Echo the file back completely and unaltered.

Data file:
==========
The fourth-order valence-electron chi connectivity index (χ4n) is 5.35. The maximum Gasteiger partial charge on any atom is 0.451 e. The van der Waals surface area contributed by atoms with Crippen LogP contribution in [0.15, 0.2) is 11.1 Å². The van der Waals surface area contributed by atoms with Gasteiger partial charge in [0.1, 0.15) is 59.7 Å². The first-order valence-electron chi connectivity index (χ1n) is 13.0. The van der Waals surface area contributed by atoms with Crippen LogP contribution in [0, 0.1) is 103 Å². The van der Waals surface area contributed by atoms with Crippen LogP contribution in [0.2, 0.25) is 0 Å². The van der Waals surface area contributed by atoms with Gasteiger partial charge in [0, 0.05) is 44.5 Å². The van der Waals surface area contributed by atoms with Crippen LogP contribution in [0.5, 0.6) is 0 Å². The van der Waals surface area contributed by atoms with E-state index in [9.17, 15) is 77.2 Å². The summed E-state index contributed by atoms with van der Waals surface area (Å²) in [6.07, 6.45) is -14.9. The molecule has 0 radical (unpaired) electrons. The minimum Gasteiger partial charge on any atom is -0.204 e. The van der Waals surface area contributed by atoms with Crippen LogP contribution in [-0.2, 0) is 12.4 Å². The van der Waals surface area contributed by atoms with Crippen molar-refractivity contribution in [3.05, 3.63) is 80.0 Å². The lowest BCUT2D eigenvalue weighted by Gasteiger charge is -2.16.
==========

The fourth-order valence-electron chi connectivity index (χ4n) is 5.35. The maximum Gasteiger partial charge on any atom is 0.451 e. The van der Waals surface area contributed by atoms with Crippen LogP contribution in [0.15, 0.2) is 11.1 Å². The van der Waals surface area contributed by atoms with Gasteiger partial charge in [0.1, 0.15) is 59.7 Å². The first-order valence-electron chi connectivity index (χ1n) is 13.0. The van der Waals surface area contributed by atoms with Crippen LogP contribution in [0, 0.1) is 103 Å². The van der Waals surface area contributed by atoms with Crippen LogP contribution in [0.2, 0.25) is 0 Å². The van der Waals surface area contributed by atoms with Gasteiger partial charge in [0, 0.05) is 44.5 Å². The van der Waals surface area contributed by atoms with Crippen LogP contribution in [0.5, 0.6) is 0 Å². The van der Waals surface area contributed by atoms with E-state index in [9.17, 15) is 77.2 Å². The summed E-state index contributed by atoms with van der Waals surface area (Å²) in [6.07, 6.45) is -14.9. The molecule has 0 radical (unpaired) electrons. The minimum Gasteiger partial charge on any atom is -0.204 e. The van der Waals surface area contributed by atoms with Crippen LogP contribution in [-0.2, 0) is 12.4 Å². The van der Waals surface area contributed by atoms with Crippen molar-refractivity contribution in [3.05, 3.63) is 80.0 Å². The lowest BCUT2D eigenvalue weighted by Gasteiger charge is -2.16.